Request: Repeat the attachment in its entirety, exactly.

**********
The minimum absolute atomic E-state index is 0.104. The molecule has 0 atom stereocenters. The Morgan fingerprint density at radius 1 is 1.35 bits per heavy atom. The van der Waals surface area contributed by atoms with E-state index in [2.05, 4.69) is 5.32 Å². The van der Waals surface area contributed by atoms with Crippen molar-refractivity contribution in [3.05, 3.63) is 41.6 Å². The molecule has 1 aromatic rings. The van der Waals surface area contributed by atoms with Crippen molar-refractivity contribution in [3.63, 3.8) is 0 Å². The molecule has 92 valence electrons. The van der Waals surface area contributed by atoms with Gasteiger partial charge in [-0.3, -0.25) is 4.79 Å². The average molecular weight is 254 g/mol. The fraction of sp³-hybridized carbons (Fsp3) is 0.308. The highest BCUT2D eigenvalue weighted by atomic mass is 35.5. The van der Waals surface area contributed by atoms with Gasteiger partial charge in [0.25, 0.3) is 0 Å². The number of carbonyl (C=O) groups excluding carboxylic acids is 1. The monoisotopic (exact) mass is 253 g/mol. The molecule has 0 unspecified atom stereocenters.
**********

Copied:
The minimum absolute atomic E-state index is 0.104. The molecule has 0 atom stereocenters. The Morgan fingerprint density at radius 1 is 1.35 bits per heavy atom. The van der Waals surface area contributed by atoms with E-state index in [2.05, 4.69) is 5.32 Å². The van der Waals surface area contributed by atoms with Crippen molar-refractivity contribution in [3.05, 3.63) is 41.6 Å². The molecule has 1 aromatic rings. The van der Waals surface area contributed by atoms with Crippen molar-refractivity contribution in [3.63, 3.8) is 0 Å². The molecule has 92 valence electrons. The van der Waals surface area contributed by atoms with Gasteiger partial charge in [-0.3, -0.25) is 4.79 Å². The average molecular weight is 254 g/mol. The fraction of sp³-hybridized carbons (Fsp3) is 0.308. The highest BCUT2D eigenvalue weighted by atomic mass is 35.5. The van der Waals surface area contributed by atoms with Gasteiger partial charge in [0.25, 0.3) is 0 Å². The number of carbonyl (C=O) groups excluding carboxylic acids is 1. The monoisotopic (exact) mass is 253 g/mol. The molecule has 0 unspecified atom stereocenters.